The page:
Tuesday 10 December 2019

Dyslexia ’caused by poor teaching’ says professor

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More children are being diagnosed with dyslexia – sometimes up to 30% of classes – because of poor teaching, reports the AD.

Anna Bosman, a professor at Radboud University in Nijmegen who has researched the condition since 2007 told the paper she believes many children are diagnosed with serious difficulties with reading and mathematics unnecessarily. But they are, she believes, a result of poor teaching.

‘They just don’t practice enough,’ she told the paper, advocating daily dictation lessons. ‘Children need to have the rules of spelling firmly in their heads. For example, that a g sound before a t is almost always a ‘ch’ and not a ‘g’.”

She claimed the same is true for a condition known as dyscalculia – an inability to process numbers – which she believes could be overcome with drilling in basic number skills such as addition, multiplication and tables. She said that a study with 50 pupils taking six weeks of intensive arithmetic training ended up with them 18 months ahead, on average. ‘Almost all pupils can acquire these skills,’ she told AD. ‘I even wonder whether dyslexia exists.’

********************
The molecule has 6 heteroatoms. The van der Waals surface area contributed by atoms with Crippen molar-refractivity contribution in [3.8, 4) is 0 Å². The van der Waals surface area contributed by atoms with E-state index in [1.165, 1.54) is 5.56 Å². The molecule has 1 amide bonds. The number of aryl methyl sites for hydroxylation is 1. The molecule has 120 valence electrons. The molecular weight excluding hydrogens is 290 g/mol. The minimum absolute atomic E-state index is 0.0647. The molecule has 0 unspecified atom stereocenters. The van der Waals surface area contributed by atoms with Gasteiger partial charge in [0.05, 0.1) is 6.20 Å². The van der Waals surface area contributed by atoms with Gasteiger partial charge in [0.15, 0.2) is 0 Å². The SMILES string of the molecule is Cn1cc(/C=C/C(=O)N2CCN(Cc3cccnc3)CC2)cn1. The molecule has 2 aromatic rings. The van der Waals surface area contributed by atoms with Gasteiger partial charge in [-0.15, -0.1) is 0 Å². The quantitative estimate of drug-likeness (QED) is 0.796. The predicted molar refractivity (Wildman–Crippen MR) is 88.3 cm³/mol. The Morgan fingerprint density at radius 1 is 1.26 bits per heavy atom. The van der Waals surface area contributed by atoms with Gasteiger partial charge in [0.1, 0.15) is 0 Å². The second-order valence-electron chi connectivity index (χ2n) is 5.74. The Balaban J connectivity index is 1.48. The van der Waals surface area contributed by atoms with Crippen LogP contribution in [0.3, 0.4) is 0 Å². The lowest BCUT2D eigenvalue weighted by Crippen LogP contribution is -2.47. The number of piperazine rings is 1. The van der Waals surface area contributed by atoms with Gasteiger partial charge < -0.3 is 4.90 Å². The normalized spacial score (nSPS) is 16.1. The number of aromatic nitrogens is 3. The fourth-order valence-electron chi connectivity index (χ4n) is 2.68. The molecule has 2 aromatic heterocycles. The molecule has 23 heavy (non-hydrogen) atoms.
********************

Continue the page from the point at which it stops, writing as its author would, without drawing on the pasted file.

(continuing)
In the past, the professor has complained about revisions to the Dutch Cito school spelling tests, advocating a return to a ‘normal’ dictation.

In some high schools, AD reports, 30% of children are diagnosed with dyslexia, and other studies have suggested that almost one in seven secondary school pupils gets extra help with their exams due to dyslexia or other problems. Several years ago, junior education minister Sander Dekker suggested that psychologists should be slower to diagnose children as dyslexic and the definitions might have to be tightened.

Another expert, professor Ben Massen, told the AD on Thursday that children with dyslexia should, in any case, be practising more rather than less.

A spokesperson from the Dutch council responsible for primary schools, told AD it was an exaggeration to say all dyslexia problems were caused by poor education, but added: “If what the professors say is really happening, then it is definitely worthwhile to discuss how we can solve the problem.”

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